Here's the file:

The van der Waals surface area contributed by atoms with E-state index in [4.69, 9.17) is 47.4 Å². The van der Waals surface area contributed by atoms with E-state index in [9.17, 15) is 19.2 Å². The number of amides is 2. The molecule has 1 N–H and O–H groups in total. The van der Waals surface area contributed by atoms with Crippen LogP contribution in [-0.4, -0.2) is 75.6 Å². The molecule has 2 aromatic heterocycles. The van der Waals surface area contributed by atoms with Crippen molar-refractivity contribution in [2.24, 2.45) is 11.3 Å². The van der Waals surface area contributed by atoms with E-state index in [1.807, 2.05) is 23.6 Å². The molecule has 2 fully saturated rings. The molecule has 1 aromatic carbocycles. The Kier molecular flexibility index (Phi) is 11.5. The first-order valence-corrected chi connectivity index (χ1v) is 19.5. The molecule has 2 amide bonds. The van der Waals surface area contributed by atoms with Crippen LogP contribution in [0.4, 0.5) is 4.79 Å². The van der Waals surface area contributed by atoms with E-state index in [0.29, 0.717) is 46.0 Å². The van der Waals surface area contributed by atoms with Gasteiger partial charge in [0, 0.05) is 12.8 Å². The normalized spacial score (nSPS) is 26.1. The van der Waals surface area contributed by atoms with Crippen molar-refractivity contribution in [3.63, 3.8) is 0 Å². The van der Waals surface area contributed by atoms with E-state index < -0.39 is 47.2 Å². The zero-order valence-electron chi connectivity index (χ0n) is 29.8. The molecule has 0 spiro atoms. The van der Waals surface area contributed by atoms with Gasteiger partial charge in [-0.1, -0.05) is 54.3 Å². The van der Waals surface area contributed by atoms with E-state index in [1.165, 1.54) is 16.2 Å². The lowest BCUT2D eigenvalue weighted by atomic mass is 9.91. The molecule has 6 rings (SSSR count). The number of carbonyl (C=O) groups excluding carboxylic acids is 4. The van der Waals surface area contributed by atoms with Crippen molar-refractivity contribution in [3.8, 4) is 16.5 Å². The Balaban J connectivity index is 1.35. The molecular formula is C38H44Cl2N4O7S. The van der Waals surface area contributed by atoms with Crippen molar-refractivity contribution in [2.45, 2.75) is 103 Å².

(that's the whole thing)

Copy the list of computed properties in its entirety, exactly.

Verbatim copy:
The van der Waals surface area contributed by atoms with E-state index in [4.69, 9.17) is 47.4 Å². The van der Waals surface area contributed by atoms with E-state index in [9.17, 15) is 19.2 Å². The number of amides is 2. The molecule has 1 N–H and O–H groups in total. The van der Waals surface area contributed by atoms with Crippen LogP contribution in [-0.4, -0.2) is 75.6 Å². The molecule has 2 aromatic heterocycles. The van der Waals surface area contributed by atoms with Crippen molar-refractivity contribution in [2.24, 2.45) is 11.3 Å². The van der Waals surface area contributed by atoms with E-state index in [1.807, 2.05) is 23.6 Å². The molecule has 2 fully saturated rings. The molecule has 1 aromatic carbocycles. The Kier molecular flexibility index (Phi) is 11.5. The first-order valence-corrected chi connectivity index (χ1v) is 19.5. The molecule has 2 amide bonds. The van der Waals surface area contributed by atoms with Crippen LogP contribution in [0.4, 0.5) is 4.79 Å². The van der Waals surface area contributed by atoms with E-state index in [0.29, 0.717) is 46.0 Å². The van der Waals surface area contributed by atoms with Gasteiger partial charge in [0, 0.05) is 12.8 Å². The normalized spacial score (nSPS) is 26.1. The van der Waals surface area contributed by atoms with Crippen molar-refractivity contribution in [3.63, 3.8) is 0 Å². The van der Waals surface area contributed by atoms with E-state index < -0.39 is 47.2 Å². The zero-order valence-electron chi connectivity index (χ0n) is 29.8. The molecule has 0 spiro atoms. The van der Waals surface area contributed by atoms with Gasteiger partial charge in [-0.1, -0.05) is 54.3 Å². The van der Waals surface area contributed by atoms with E-state index in [1.165, 1.54) is 16.2 Å². The lowest BCUT2D eigenvalue weighted by atomic mass is 9.91. The molecule has 6 rings (SSSR count). The number of carbonyl (C=O) groups excluding carboxylic acids is 4. The van der Waals surface area contributed by atoms with Crippen molar-refractivity contribution in [3.8, 4) is 16.5 Å². The Balaban J connectivity index is 1.35. The molecular formula is C38H44Cl2N4O7S. The van der Waals surface area contributed by atoms with Crippen molar-refractivity contribution in [2.45, 2.75) is 103 Å².